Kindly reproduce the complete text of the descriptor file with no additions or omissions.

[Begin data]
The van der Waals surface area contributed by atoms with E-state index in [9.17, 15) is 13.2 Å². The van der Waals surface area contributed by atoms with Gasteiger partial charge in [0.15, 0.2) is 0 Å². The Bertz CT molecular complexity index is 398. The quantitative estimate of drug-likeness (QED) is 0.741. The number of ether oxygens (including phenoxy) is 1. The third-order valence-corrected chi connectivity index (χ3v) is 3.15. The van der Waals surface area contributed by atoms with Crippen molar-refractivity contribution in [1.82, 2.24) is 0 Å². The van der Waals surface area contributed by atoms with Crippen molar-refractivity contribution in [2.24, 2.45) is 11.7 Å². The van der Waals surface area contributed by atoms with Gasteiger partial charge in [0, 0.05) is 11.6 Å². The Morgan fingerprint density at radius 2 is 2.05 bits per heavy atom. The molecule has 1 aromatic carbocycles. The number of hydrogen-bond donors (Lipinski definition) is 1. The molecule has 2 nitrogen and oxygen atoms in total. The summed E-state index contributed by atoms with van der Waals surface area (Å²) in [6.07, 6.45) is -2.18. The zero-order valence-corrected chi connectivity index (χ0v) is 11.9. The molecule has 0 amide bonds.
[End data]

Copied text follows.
The van der Waals surface area contributed by atoms with E-state index in [9.17, 15) is 13.2 Å². The van der Waals surface area contributed by atoms with Gasteiger partial charge in [0.15, 0.2) is 0 Å². The Bertz CT molecular complexity index is 398. The quantitative estimate of drug-likeness (QED) is 0.741. The number of ether oxygens (including phenoxy) is 1. The third-order valence-corrected chi connectivity index (χ3v) is 3.15. The van der Waals surface area contributed by atoms with Crippen molar-refractivity contribution in [1.82, 2.24) is 0 Å². The van der Waals surface area contributed by atoms with Crippen molar-refractivity contribution in [2.24, 2.45) is 11.7 Å². The van der Waals surface area contributed by atoms with Gasteiger partial charge in [0, 0.05) is 11.6 Å². The Morgan fingerprint density at radius 2 is 2.05 bits per heavy atom. The molecule has 1 aromatic carbocycles. The number of hydrogen-bond donors (Lipinski definition) is 1. The molecule has 2 nitrogen and oxygen atoms in total. The summed E-state index contributed by atoms with van der Waals surface area (Å²) in [6.07, 6.45) is -2.18. The zero-order valence-corrected chi connectivity index (χ0v) is 11.9. The molecule has 0 amide bonds.